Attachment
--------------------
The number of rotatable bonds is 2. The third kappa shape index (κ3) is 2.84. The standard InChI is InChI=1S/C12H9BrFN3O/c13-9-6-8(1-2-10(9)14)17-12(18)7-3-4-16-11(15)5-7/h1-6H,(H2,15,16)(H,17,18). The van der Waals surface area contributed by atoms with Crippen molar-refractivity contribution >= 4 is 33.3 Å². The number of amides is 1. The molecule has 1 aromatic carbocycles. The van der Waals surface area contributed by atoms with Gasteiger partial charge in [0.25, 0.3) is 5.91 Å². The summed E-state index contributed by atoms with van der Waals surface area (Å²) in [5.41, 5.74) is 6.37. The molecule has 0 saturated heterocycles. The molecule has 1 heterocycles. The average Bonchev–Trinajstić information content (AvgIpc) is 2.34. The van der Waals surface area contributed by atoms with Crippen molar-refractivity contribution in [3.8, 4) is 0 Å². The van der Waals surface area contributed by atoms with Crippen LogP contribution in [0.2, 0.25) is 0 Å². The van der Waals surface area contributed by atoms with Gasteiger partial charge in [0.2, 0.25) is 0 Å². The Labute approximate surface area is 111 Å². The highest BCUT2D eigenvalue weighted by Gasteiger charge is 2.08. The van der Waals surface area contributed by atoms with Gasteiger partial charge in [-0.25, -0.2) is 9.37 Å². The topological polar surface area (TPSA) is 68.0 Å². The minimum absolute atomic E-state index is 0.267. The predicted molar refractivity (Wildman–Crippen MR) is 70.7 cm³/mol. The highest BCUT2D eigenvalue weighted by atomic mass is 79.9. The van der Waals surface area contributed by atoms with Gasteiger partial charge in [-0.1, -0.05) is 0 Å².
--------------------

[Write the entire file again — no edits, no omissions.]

The number of rotatable bonds is 2. The third kappa shape index (κ3) is 2.84. The standard InChI is InChI=1S/C12H9BrFN3O/c13-9-6-8(1-2-10(9)14)17-12(18)7-3-4-16-11(15)5-7/h1-6H,(H2,15,16)(H,17,18). The van der Waals surface area contributed by atoms with Crippen molar-refractivity contribution >= 4 is 33.3 Å². The number of amides is 1. The molecule has 1 aromatic carbocycles. The van der Waals surface area contributed by atoms with Gasteiger partial charge in [0.25, 0.3) is 5.91 Å². The summed E-state index contributed by atoms with van der Waals surface area (Å²) in [5.41, 5.74) is 6.37. The molecule has 0 saturated heterocycles. The molecule has 1 heterocycles. The average Bonchev–Trinajstić information content (AvgIpc) is 2.34. The van der Waals surface area contributed by atoms with Crippen molar-refractivity contribution in [3.8, 4) is 0 Å². The van der Waals surface area contributed by atoms with Crippen LogP contribution in [0.2, 0.25) is 0 Å². The van der Waals surface area contributed by atoms with Gasteiger partial charge in [0.2, 0.25) is 0 Å². The Labute approximate surface area is 111 Å². The highest BCUT2D eigenvalue weighted by Gasteiger charge is 2.08. The van der Waals surface area contributed by atoms with Gasteiger partial charge in [-0.25, -0.2) is 9.37 Å². The topological polar surface area (TPSA) is 68.0 Å². The minimum absolute atomic E-state index is 0.267. The predicted molar refractivity (Wildman–Crippen MR) is 70.7 cm³/mol. The highest BCUT2D eigenvalue weighted by atomic mass is 79.9. The van der Waals surface area contributed by atoms with Gasteiger partial charge in [-0.1, -0.05) is 0 Å².